Caesar, that’s an all new low I’ve not heard of till now, running trailers of films the theater which is running them has absolutely no plans to exhibit. As in, how does that happen?! Sounds like an awful lot of incompetence going on there more so than anything. For is it so difficult for them to grasp? Don’t run trailers of films you have no intentions of showing? And you’re absolutely right! That is false and misleading advertising — which is illegal, by the way. But, who’s upholding the laws right now? Who?

As for taxation itself, I’m not opposed to that per se. ONLY when it’s taxation that’s not paying for anything — such as a responsible government which taxation is supposed to be paying for, but isn’t. Which most clearly seems to be the case where you are. I thought the North up here was starting to get pretty bad, but it sounds like the South is getting hit pretty hard, too, when it comes to real government.

In terms of employees fighting with one another, that’s not just a black thing. People are people no matter what color. And if they’re put under bad circumstances where they’re forced to resolve things for themselves while management just looks the other way, they’ll fight. Whether black, white, red, yellow or whatever. For I have worked at places where grown whites fought with one another like little children, and places where black employees got along with one another like peas in a pod. And it all comes down to one thing: the level of the management’s competence. That plus competent planning over all.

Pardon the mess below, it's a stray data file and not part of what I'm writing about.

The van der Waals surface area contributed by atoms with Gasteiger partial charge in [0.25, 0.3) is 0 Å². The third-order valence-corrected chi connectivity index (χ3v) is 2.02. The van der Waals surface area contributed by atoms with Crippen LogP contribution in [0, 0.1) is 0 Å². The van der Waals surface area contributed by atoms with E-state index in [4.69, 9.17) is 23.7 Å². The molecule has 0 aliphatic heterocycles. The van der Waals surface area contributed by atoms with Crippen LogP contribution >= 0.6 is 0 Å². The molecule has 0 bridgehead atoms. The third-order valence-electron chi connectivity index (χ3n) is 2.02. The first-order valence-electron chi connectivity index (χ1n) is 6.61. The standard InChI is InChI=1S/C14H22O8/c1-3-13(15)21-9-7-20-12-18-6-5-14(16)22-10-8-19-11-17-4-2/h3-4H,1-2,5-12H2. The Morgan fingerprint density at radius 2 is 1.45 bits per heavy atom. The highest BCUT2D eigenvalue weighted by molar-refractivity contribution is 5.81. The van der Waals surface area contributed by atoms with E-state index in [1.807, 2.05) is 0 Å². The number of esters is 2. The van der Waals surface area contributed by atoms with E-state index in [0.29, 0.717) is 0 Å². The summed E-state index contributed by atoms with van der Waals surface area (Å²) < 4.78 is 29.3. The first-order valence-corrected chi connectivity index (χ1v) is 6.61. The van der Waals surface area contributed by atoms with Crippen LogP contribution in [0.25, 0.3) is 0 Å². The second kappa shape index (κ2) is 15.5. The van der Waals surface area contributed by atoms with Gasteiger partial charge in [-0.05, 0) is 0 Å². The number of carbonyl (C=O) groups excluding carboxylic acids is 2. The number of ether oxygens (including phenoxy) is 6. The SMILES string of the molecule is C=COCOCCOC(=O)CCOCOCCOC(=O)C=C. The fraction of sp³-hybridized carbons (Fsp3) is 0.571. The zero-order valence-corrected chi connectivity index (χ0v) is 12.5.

Meantime, always stay focused on the obvious. For when people are pushing for the obvious, but they are coming up against a wall of being denied what is obvious, it’s only a shear fool who gets swept up in arguing on behalf of the obvious when that point comes. Obviousness is a line in the sand. And if that line is disregarded, then it’s time to fight and overthrow that which is denying the obvious rather than argue. For OBVIOUSLY you don’t show people trailers of films you don’t plan to show. And OBVIOUSLY you don’t let employees fight out disputes among themselves. And all these other things you’ve been telling me.

Running a theater the right way is all very simple really. But not when the obvious gets chucked in the trashcan. Then running a theater the right way becomes the hardest thing in the world. And that sounds like what you’re describing to me.

TheaterBuff1 commented about Survey reveals new factors in moviegoing decline on Aug 22, 2007 at 12:46 am

What we need to have put in place — nationwide — is legislation that declares movie theaters as the exception to the rule when it comes to how they are treated governmentally. But we can’t hope to see such legislation until great government in the U.S. rises up once more. Had movie theaters been around back when America was founded and the U.S. Constitution was being drawn up, the case of American movie theaters would be a totally different story today.